For $\alpha, \beta \geq 0$ and $\gamma > 0$ let
$$ f_{\alpha,\beta,\gamma} (z) = \frac{\exp \left(\mathrm{i} z \frac{z^2 - \alpha^2}{z^2 - \beta^2}\right)}{z^2 + \gamma^2} \, , \, z \in \mathbb{C} \setminus \{\pm\beta, \pm \mathrm{i} \gamma\} \, . $$
By symmetry we have
$$ I (\alpha,\beta,\gamma) = \frac{1}{2} \int \limits_{-\infty}^\infty f_{\alpha,\beta,\gamma} (x) \, \mathrm{d} x \, .$$
Clearly, the integral exists for every combination of parameters and is bounded by $\frac{\pi}{2 \gamma}$ .

We can compute its value using the residue theorem. First note that we have
$$ \operatorname{Res} (f_{\alpha,\beta,\gamma}, \mathrm{i} \gamma) = \frac{1}{2 \mathrm{i} \gamma} \exp \left(- \gamma \frac{\alpha^2 + \gamma^2}{\beta^2 + \gamma^2}\right) $$
and (by Jordan's lemma)
$$ \lim_{R \to \infty} \int \limits_{\Gamma_R} f_{\alpha,\beta,\gamma} (z) \, \mathrm{d} z = 0 \, ,$$
where $\Gamma_R$ is a semi-circle of radius $R > 0$ in the upper half-plane. A naive application of the residue theorem therefore yields
$$ I (\alpha,\beta,\gamma) = \frac{1}{2} \left[ 2 \pi \mathrm{i} \operatorname{Res} (f_{\alpha,\beta,\gamma}, \mathrm{i} \gamma) - \lim_{R \to \infty} \int \limits_{\Gamma_R} f_{\alpha,\beta,\gamma} (z) \, \mathrm{d} z \right]= \frac{\pi}{2 \gamma} \exp \left(- \gamma \frac{\alpha^2 + \gamma^2}{\beta^2 + \gamma^2}\right) \, .$$
While the result is indeed correct, this calculation is only valid for $\alpha = \beta$ . In this case we obtain (as already mentioned in the question) $I(\alpha,\alpha,\gamma) = \frac{\pi}{2 \gamma}\mathrm{e}^{- \gamma}$ .

If $\alpha \neq \beta$ , $f_{\alpha,\beta,\gamma}$ has essential singularities on the real axis, namely at $\pm \beta$ . Thus we need to deform our contour using small semi-circles $\gamma_\varepsilon (\pm \beta)$ of radius $\varepsilon > 0$ centred at these points and show that their contribution to the integral vanishes as $\varepsilon \to 0$ .

For simplicity, I will only discuss the case $\beta = 0$ in detail. We want to find
$$ \int \limits_{\gamma_\varepsilon (0)} f_{\alpha,0,\gamma} (z) \, \mathrm{d} z = \varepsilon \int \limits_0^\pi \frac{\mathrm{e}^{\mathrm{i} \left[\phi + \varepsilon \mathrm{e}^{\mathrm{i}\phi} - \alpha^2 \varepsilon^{-1} \mathrm{e}^{-\mathrm{i} \phi}\right]}}{\gamma^2+\varepsilon^2 \mathrm{e}^{2 \mathrm{i} \phi}} \, \mathrm{d} \phi = \frac{\varepsilon}{\gamma^2} \int \limits_0^\pi \mathrm{e}^{\mathrm{i} \left[\phi - \alpha^2 \varepsilon^{-1} \mathrm{e}^{-\mathrm{i} \phi}\right]} \left[1 + \mathcal{O} (\varepsilon) \right] \, \mathrm{d} \phi \, .$$
The leading-order term can actually be calculated analytically: for $z \in \mathbb{C}$ we have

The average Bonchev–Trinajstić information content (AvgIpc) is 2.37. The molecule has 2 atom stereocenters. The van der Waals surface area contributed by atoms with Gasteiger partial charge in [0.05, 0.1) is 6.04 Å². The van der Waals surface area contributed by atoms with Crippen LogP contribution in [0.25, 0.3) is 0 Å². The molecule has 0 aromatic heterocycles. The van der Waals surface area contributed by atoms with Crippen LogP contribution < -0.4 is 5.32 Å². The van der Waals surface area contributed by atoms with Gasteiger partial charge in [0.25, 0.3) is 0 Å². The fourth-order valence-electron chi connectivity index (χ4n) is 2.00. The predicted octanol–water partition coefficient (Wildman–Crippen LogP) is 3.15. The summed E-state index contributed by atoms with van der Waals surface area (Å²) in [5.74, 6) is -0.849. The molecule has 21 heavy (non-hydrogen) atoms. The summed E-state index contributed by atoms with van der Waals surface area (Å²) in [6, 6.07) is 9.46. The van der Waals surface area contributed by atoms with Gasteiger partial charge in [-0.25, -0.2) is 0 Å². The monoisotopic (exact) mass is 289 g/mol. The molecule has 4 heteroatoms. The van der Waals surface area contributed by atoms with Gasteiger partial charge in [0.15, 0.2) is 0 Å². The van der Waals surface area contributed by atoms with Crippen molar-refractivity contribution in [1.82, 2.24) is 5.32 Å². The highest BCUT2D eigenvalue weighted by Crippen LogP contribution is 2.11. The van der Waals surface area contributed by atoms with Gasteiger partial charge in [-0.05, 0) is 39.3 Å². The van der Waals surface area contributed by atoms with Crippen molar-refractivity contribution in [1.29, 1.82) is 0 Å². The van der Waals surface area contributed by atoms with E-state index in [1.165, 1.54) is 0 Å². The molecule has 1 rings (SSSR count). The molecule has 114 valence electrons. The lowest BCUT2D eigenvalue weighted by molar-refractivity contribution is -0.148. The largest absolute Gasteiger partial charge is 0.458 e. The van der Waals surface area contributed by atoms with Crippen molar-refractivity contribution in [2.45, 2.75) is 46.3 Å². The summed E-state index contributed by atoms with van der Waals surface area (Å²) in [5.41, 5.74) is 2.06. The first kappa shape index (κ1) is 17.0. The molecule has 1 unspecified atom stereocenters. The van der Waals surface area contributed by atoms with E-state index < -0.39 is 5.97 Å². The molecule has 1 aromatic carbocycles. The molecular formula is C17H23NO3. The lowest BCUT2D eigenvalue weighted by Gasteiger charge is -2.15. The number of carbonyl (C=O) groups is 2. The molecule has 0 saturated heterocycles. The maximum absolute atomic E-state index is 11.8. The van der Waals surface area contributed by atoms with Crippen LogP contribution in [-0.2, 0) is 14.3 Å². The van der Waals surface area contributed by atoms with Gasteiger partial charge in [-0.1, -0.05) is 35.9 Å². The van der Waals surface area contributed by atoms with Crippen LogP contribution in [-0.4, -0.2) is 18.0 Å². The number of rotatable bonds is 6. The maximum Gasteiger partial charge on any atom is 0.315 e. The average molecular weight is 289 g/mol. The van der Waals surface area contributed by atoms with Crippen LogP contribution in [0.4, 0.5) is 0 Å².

$$ \int \limits_0^\pi \mathrm{e}^{\mathrm{i} \left[\phi - z \mathrm{e}^{-\mathrm{i} \phi}\right]} \, \mathrm{d} \phi = \mathrm{i} \left[(2 \operatorname{Si}(z) - \pi) z + 2 \cos(z)\right] \, . $$
The sine integral $\operatorname{Si}$ satisfies $\lim_{x \to \infty} \operatorname{Si}(x) = \frac{\pi}{2}$, so we obtain
$$ \int \limits_{\gamma_\varepsilon (0)} f_{\alpha,0,\gamma} (z) \, \mathrm{d} z \sim \frac{\mathrm{i} \varepsilon}{\gamma^2} \left[(2 \operatorname{Si}(\alpha^2 \varepsilon^{-1}) - \pi) \alpha^2 \varepsilon^{-1} + 2 \cos(\alpha^2 \varepsilon^{-1})\right] \stackrel{\varepsilon \to 0}{\longrightarrow} 0 $$
as desired. Now we are allowed to apply the residue theorem , which yields
\begin{align}
I(\alpha,0,\gamma) &= \frac{1}{2} \left[ 2 \pi \mathrm{i} \operatorname{Res} (f_{\alpha,0,\gamma}, \mathrm{i} \gamma) - \lim_{R \to \infty} \int \limits_{\Gamma_R} f_{\alpha,0,\gamma} (z) \, \mathrm{d} z - \lim_{\varepsilon \to 0} \int \limits_{\gamma_\varepsilon (0)} f_{\alpha,0,\gamma} (z) \, \mathrm{d} z \right] \\
&= \frac{\pi}{2 \gamma} \exp \left(- \frac{\alpha^2 + \gamma^2}{\gamma}\right) \, .
\end{align}

Almost the same calculation yields
\begin{align}
I(\alpha,\beta,\gamma) &= \frac{1}{2} \left[ 2 \pi \mathrm{i} \operatorname{Res} (f_{\alpha,\beta,\gamma}, \mathrm{i} \gamma) - \lim_{R \to \infty} \int \limits_{\Gamma_R} f_{\alpha,\beta,\gamma} (z) \, \mathrm{d} z - \lim_{\varepsilon \to 0} \int \limits_{\gamma_\varepsilon (\beta)} f_{\alpha,\beta,\gamma} (z) \, \mathrm{d} z - \lim_{\varepsilon \to 0} \int \limits_{\gamma_\varepsilon (-\beta)} f_{\alpha,\beta,\gamma} (z) \, \mathrm{d} z \right] \\
&= \frac{\pi}{2 \gamma} \exp \left(- \gamma \frac{\alpha^2 + \gamma^2}{\beta^2 + \gamma^2}\right)
\end{align}
for $\beta > 0$ .

Combining these results we conclude that the integral is given by
$$ I(\alpha,\beta,\gamma) = \frac{\pi}{2 \gamma} \exp \left(- \gamma \frac{\alpha^2 + \gamma^2}{\beta^2 + \gamma^2}\right) $$
for every $\alpha,\beta \geq 0$ and $\gamma > 0$ .